Referring now to the drawings and particularly to FIG. 1 there is shown a doll 10 reclining within an accessory article configured in the form of a cradle 12, the doll 10 having a body 14 with arms 16 and legs 18 secured thereto in conventional fashion. The doll is provided with a head 20 which, as will hereinafter be discussed, is adapted to rotate relative to the body 14 in an orbital path as indicated by the closed loop generally designated 22 adjacent the head 20 thereof, the orbital path 22 being generally about the longitudinal center line, designated 24, of the doll 10. The cradle 12, as also illustrated in FIG. 2, has a longitudinally extending base 26 which receives the body of the doll 10, with sidewalls 28 and 30 diverging upwardly from the base 26. Extending transversely to the base 26 at either end thereof are end portions 32 and 34 having the lower edges thereof arcuately configured to form rockers. The sidewalls 28 and 30 are provided with slots 36 and 38 respectively for receiving therein a neck-supporting member 40 in spaced relation and close to end rocker 32. The neck-supporting member 40 has a slightly cutaway portion 42 for receiving the neck portion of the doll 10 therein, the neck-supporting member 40 being configured and dimensioned so that with the doll 10 positioned therein as indicated in FIG. 1, the body 14 remains stationary with respect to the cradle 12 and the head 20 is free to rotate within the cradle but spaced from adjacent surfaces of the cradle 10 during the movement of the head 20. As will hereinafter be discussed the head 20 is provided with a weighted mass therein orbiting along the path designated 22 with respect to the longitudinal center line 24, thereby causing the cradle 12 to rock along the arc, designated 44 and swing to and fro along the arc 44 in response to the shifting of the weighted mass within the head 20 on either side of the longitudinal center line 24.
As shown in FIG. 3 the article to be used as an accessory for the doll 10 can also be configured in the form of a rocking chair 46 having a pair of rockers 48 at the lower end thereof adapted for engaging a surface. The rocking chair 46 is provided with a suitable seat for receiving the doll 10 in an upright or seated position. The positioning of the seat with respect to the curve of the rockers 48 is such that, with the head 20 of the doll 10 positioned vertically with respect to its longitudinal center axis, the contact point of the rocker 48 with its engaged surface is generally in a plane perpendicular to the drawing surface and parallel to and slightly rearwardly of the longitudinal center axis of the doll 10. The dimensioning of the rockers 48 and the seat of the rocking chair 46 is preferably selected to permit the doll 10 to sit in the rocking chair 46 in a generally upright seating position as shown with the overall weight being slightly toward the back of the rocking chair 46 so that when the doll head 20 rotates in the orbital path 22 the rocking of the chair 46 as indicated by the double-ended arrow 50 permits the doll 10 to rock without tipping forward resulting in unaided rocking movement of the rocking chair 46.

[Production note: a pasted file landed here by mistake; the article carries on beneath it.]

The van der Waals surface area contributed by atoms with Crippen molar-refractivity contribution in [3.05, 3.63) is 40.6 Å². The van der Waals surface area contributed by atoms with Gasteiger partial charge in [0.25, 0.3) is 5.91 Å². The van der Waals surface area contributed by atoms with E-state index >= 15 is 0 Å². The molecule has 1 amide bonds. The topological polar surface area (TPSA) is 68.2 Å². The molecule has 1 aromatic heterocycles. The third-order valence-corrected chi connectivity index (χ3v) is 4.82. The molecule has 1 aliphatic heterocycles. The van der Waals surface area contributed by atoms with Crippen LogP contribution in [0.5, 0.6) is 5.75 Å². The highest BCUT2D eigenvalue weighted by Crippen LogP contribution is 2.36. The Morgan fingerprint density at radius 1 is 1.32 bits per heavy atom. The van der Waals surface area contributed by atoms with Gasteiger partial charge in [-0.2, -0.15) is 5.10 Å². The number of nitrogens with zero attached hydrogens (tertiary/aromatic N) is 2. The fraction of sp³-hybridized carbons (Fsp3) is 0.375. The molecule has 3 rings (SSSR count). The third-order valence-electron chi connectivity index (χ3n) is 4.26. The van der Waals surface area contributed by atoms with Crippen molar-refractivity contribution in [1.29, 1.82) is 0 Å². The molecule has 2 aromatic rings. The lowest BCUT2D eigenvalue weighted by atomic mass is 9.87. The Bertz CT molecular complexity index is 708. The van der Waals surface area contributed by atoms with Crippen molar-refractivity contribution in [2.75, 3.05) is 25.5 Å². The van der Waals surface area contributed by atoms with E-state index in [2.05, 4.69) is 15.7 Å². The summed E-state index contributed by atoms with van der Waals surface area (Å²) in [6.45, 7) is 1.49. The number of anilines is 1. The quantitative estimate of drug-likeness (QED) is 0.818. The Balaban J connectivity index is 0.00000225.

Although not shown, the doll 10 can also be utilized in conjunction with an article configured in the form of a baby swing of the cloth seat or fixed seat type wherein the movement to and fro in response to the shifting of the weighted mass is a swinging movement from a fixed pivot axis suitably supported by a framework. Similarly, as with articles having rockers, the doll receiving portion of the swing is configured and dimensioned so that the suspension of the doll therein results in to and fro movement of the swing during movement of the head 20 of the doll 10 in an orbital path.
Referring now to FIG. 4 the torso 14 of the doll 10 is generally hollow and adjacent the lower portion thereof has a battery receiving compartment 52 for receiving therein a suitable battery 54. The compartment 52 is accessible by means of a suitably hinged cover 56 on the back of the torso 14, the cover 56 being configured to conform generally to the contour of the back of the torso 14. The upper end of the torso 14 has an integrally formed hollow neck 58 which has a spherically contoured surface, the upper end of neck portion 58 being open to provide a neck opening 60. The neck opening 60 has an integrally formed inwardly extending annular portion 62 configured for frictionally receiving therein a mounting member 64 which, as will hereinafter be discussed, effects the connection of the head 20 to the body 14.
The head 20 is hollow and has an opening 66 in the bottom thereof, the opening 66 being provided with a circumferentially disposed recess 68 for receiving therein a supporting framework generally designated 70 having a downwardly extending cylindrical sleeve portion 72 with the lower edges there tapered outwardly for mating engagement with the spherically contoured neck portion 58, thereby forming a swivel connection between the head 20 and the body 14. The framework 70 is configured to support a weighted mass which includes an electrically operated D.C. motor 74 and a speed reduction gearing arrangement generally designated 76 adapted to rotate a vertically extending shaft 78, which in the solid line position shown in FIG. 4 is on the vertical or longitudinal center axis of the body 14 of the doll 10.
The motor 74 is fitted within a suitably configured receptacle 80 formed within framework 70 so that the shaft of motor 74, carrys a suitable endless screw or worm 82 on a line generally perpendicular to shaft 78, the worm 82 coacting with a worm wheel 84 (see also FIGS. 6 and 7), the worm wheel 84 having the aperture 86 thereof encircling shaft 78 for rotation independent of shaft 78. Integral with worm wheel 84 is a reduced diameter pinion gear segment 88 having the gear teeth thereof engaging a larger diameter intermediate gear 90 secured for rotation within framework 70 by means of bearing projections 92 and 94 formed integrally therein. The intermediate gear 90 is provided with a reduced diameter second pinion portion 96 meshing with the gear teeth of a drive gear 98 secured to shaft 78 for driving the same. As better illustrated in FIG. 7, the drive gear 98 is provided with an upwardly extending cylindrical sleeve portion 100 loosely engaging a matingly configured annular recess 102 formed in the lower portion of worm wheel 84 to provide a bearing support for drive gear 98.